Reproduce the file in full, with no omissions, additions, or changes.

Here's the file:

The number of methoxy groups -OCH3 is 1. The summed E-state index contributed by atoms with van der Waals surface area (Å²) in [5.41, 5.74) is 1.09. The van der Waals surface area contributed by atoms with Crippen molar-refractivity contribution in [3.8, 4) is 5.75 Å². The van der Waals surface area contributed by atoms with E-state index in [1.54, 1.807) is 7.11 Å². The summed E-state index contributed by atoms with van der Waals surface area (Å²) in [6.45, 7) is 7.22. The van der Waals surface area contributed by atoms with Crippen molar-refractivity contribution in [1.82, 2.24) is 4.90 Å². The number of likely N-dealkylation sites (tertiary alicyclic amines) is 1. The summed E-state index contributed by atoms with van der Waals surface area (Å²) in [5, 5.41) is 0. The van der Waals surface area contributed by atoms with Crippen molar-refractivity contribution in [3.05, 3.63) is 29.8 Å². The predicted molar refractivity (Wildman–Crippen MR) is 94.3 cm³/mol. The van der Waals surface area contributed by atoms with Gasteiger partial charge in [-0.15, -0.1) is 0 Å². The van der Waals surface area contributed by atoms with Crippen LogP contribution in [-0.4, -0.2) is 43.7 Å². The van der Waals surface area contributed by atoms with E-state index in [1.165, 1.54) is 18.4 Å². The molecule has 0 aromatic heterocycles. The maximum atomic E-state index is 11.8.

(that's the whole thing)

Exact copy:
The number of methoxy groups -OCH3 is 1. The summed E-state index contributed by atoms with van der Waals surface area (Å²) in [5.41, 5.74) is 1.09. The van der Waals surface area contributed by atoms with Crippen molar-refractivity contribution in [3.8, 4) is 5.75 Å². The van der Waals surface area contributed by atoms with E-state index in [1.54, 1.807) is 7.11 Å². The summed E-state index contributed by atoms with van der Waals surface area (Å²) in [6.45, 7) is 7.22. The van der Waals surface area contributed by atoms with Crippen molar-refractivity contribution in [1.82, 2.24) is 4.90 Å². The number of likely N-dealkylation sites (tertiary alicyclic amines) is 1. The summed E-state index contributed by atoms with van der Waals surface area (Å²) in [5, 5.41) is 0. The van der Waals surface area contributed by atoms with Crippen molar-refractivity contribution in [3.05, 3.63) is 29.8 Å². The predicted molar refractivity (Wildman–Crippen MR) is 94.3 cm³/mol. The van der Waals surface area contributed by atoms with Gasteiger partial charge in [-0.15, -0.1) is 0 Å². The van der Waals surface area contributed by atoms with Crippen LogP contribution in [-0.4, -0.2) is 43.7 Å². The van der Waals surface area contributed by atoms with E-state index in [1.165, 1.54) is 18.4 Å². The molecule has 0 aromatic heterocycles. The maximum atomic E-state index is 11.8.